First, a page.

This expands upon my previous post, about fact and fiction in poetry.
That was actually a slightly revised version of a much older post, first published in 2012, on my, long since abandoned Neon and Rainbows blog. If you haven’t yet read my last post, I would suggest doing so, before continuing with this one, as it will make more sense that way.
For readers who are wondering whether I intend to return to the subject of fiction writing, in the near future – yes, absolutely.
This blog will always be focused primarily on fiction, so bear with me.
So, some alternatives that I have found to either writing autobiographical poems, or the type of character poems that I was mainly discussing, in that other post.
One is to draw upon mythological and folk stories.
This is powerful, and an approach, which has long been popular with poets. You can blur the lines between fact and fiction, by drawing upon autobiographical aspects, but using the traditional tales, as a framework and starting point. Even without the inclusion of specific autobiographical details, the emotions, upon which you draw, will often be very real.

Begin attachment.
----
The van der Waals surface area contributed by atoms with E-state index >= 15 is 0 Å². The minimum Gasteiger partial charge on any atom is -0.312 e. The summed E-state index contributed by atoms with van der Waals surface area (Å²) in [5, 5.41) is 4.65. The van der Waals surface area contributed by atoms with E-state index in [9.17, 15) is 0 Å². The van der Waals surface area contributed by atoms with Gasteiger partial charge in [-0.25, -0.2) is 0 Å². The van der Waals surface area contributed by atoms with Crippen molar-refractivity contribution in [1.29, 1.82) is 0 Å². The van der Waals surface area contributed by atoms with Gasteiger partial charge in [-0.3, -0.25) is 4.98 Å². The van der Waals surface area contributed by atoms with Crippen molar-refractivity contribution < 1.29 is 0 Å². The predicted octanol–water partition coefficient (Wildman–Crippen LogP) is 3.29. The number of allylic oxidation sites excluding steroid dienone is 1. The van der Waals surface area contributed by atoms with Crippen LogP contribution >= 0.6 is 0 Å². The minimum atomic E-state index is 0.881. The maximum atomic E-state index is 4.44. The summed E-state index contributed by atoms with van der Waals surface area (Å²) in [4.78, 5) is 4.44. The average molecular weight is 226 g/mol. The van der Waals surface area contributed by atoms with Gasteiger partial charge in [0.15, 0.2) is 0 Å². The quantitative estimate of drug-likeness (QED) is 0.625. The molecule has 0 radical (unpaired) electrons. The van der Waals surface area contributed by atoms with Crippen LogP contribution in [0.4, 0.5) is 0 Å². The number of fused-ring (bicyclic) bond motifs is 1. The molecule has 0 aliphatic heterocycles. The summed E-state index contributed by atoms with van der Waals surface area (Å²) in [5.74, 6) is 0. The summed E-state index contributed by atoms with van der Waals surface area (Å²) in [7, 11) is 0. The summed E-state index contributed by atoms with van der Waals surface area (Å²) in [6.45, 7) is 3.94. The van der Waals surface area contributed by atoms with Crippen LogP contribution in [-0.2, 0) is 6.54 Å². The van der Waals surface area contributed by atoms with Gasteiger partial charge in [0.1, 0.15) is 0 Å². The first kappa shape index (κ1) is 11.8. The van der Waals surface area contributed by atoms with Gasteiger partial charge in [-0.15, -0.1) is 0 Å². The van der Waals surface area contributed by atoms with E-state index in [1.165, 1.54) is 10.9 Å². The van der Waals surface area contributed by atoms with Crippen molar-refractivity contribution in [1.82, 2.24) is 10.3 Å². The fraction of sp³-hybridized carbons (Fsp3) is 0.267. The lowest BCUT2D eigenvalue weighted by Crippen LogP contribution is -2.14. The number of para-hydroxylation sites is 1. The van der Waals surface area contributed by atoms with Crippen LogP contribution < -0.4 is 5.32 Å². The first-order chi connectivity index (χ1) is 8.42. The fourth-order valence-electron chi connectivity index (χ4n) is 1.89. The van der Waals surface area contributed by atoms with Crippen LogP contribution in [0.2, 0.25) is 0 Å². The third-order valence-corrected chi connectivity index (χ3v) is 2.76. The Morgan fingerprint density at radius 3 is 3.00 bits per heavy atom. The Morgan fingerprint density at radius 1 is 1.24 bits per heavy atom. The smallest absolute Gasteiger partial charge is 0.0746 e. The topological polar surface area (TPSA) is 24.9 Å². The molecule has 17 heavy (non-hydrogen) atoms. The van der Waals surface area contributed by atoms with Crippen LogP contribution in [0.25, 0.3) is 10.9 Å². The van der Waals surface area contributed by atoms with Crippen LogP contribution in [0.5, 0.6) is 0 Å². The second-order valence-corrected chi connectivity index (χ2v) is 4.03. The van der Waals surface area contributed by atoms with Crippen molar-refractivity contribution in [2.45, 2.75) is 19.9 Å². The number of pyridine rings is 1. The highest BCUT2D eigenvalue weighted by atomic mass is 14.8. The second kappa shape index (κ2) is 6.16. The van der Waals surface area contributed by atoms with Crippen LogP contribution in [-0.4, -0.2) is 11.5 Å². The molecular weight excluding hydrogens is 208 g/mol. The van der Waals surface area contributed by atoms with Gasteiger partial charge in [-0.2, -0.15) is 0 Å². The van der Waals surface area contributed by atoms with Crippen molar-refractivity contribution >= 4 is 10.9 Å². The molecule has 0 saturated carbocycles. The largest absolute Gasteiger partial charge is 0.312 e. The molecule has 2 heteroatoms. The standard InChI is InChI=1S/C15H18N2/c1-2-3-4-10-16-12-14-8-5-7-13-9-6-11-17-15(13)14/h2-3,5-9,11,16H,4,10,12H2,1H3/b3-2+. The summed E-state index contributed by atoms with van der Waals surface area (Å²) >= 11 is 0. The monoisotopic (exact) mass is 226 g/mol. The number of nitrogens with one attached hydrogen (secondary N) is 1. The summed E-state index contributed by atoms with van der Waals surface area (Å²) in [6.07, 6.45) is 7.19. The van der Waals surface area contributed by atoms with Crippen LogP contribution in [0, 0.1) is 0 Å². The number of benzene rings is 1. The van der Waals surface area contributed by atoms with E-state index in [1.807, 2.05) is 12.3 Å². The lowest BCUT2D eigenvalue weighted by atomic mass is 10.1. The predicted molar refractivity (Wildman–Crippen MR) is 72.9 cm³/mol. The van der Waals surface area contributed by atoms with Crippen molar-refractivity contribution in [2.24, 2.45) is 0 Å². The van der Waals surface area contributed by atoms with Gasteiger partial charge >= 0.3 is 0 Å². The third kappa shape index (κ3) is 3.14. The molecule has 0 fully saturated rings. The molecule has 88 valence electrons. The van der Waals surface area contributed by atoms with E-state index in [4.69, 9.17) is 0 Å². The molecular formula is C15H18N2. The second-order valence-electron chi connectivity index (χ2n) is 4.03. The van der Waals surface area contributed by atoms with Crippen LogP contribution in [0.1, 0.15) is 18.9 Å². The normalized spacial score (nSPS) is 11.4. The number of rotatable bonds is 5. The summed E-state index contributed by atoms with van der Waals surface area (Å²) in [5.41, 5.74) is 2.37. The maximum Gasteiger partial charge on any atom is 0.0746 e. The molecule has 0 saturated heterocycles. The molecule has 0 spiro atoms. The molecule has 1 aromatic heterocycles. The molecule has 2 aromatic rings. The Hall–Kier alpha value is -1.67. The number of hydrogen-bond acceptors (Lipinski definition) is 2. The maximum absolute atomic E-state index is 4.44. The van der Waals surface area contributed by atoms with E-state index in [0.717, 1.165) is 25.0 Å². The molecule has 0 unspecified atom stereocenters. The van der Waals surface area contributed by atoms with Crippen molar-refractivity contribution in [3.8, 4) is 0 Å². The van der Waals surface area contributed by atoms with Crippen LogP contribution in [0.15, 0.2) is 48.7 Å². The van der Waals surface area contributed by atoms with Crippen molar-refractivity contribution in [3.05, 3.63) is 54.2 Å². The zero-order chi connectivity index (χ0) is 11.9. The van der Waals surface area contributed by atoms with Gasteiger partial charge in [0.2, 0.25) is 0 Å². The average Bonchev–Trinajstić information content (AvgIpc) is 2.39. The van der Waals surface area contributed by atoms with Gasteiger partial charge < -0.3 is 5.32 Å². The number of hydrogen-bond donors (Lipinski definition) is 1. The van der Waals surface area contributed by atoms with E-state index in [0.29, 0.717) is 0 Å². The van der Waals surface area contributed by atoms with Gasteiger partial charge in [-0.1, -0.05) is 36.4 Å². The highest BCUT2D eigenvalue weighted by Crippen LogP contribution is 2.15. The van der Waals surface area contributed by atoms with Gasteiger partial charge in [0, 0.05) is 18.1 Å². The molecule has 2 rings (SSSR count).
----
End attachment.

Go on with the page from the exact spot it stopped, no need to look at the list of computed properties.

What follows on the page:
You might also write poetry inspired by novels.
Your own could work – haven’t tried that, personally – but I was thinking about favourite, classic novels. I have written poems inspired by some of Daphne du Maurier’s novels, for example.
In the case of my two Lucy Lightfoot poems – these are based upon a story, which could be viewed as a legend.
It would appear, in reality, that it was more likely to be a fictional account, invented by a vicar in the 1960s. Google it, if you want to know more. You will soon discover that there are many contradictions, as with many of these stories. Even Lucy’s hair colour changes from “the colour of corn” to black. The fact is that such inconsistencies are unimportant, compared to the magical aspects of the story, the mystery and romance – the intense emotions that can be explored and accessed, via Lucy’s tale.
Poetry is amazing, and both writing and reading it can benefit you, as a writer.
Even if you prefer some other form of writing, such as fiction, I would recommend giving poetry a try, as it will help you to develop your skills, particularly in the area of language usage.
You might be interested in my post about the relevance of contemporary poetry.
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